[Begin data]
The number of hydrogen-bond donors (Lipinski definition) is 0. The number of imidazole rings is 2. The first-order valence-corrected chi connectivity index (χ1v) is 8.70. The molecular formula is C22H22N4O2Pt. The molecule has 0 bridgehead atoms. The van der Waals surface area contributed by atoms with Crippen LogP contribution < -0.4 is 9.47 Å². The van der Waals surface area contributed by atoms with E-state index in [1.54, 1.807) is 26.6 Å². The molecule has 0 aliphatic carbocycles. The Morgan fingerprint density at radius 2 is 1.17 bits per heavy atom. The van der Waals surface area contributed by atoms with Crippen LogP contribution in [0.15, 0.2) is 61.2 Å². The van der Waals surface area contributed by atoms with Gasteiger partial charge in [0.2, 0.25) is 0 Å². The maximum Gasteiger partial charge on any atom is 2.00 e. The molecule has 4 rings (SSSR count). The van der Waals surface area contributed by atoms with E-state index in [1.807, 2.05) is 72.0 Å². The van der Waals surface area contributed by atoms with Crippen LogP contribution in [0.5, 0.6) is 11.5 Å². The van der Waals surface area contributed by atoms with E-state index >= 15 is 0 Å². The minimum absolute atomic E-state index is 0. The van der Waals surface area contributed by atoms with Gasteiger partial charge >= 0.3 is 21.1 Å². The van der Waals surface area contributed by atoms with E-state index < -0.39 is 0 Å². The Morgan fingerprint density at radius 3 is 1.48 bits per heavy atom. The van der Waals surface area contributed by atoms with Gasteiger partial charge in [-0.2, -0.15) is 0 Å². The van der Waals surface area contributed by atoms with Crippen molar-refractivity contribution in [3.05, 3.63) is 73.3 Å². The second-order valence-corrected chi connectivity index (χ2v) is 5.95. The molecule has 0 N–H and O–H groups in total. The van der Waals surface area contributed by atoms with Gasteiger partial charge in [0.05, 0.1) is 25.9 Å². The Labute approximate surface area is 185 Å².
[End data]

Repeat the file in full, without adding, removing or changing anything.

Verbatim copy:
The number of hydrogen-bond donors (Lipinski definition) is 0. The number of imidazole rings is 2. The first-order valence-corrected chi connectivity index (χ1v) is 8.70. The molecular formula is C22H22N4O2Pt. The molecule has 0 bridgehead atoms. The van der Waals surface area contributed by atoms with Crippen LogP contribution < -0.4 is 9.47 Å². The van der Waals surface area contributed by atoms with E-state index in [1.54, 1.807) is 26.6 Å². The molecule has 0 aliphatic carbocycles. The Morgan fingerprint density at radius 2 is 1.17 bits per heavy atom. The van der Waals surface area contributed by atoms with Crippen LogP contribution in [0.15, 0.2) is 61.2 Å². The van der Waals surface area contributed by atoms with Gasteiger partial charge in [0.2, 0.25) is 0 Å². The maximum Gasteiger partial charge on any atom is 2.00 e. The molecule has 4 rings (SSSR count). The van der Waals surface area contributed by atoms with E-state index in [1.807, 2.05) is 72.0 Å². The van der Waals surface area contributed by atoms with Crippen LogP contribution in [0.5, 0.6) is 11.5 Å². The van der Waals surface area contributed by atoms with E-state index >= 15 is 0 Å². The minimum absolute atomic E-state index is 0. The van der Waals surface area contributed by atoms with Gasteiger partial charge >= 0.3 is 21.1 Å². The van der Waals surface area contributed by atoms with E-state index < -0.39 is 0 Å². The Morgan fingerprint density at radius 3 is 1.48 bits per heavy atom. The van der Waals surface area contributed by atoms with Gasteiger partial charge in [-0.2, -0.15) is 0 Å². The van der Waals surface area contributed by atoms with Crippen molar-refractivity contribution in [3.05, 3.63) is 73.3 Å². The second-order valence-corrected chi connectivity index (χ2v) is 5.95. The molecule has 0 N–H and O–H groups in total. The van der Waals surface area contributed by atoms with Gasteiger partial charge in [0.05, 0.1) is 25.9 Å². The Labute approximate surface area is 185 Å².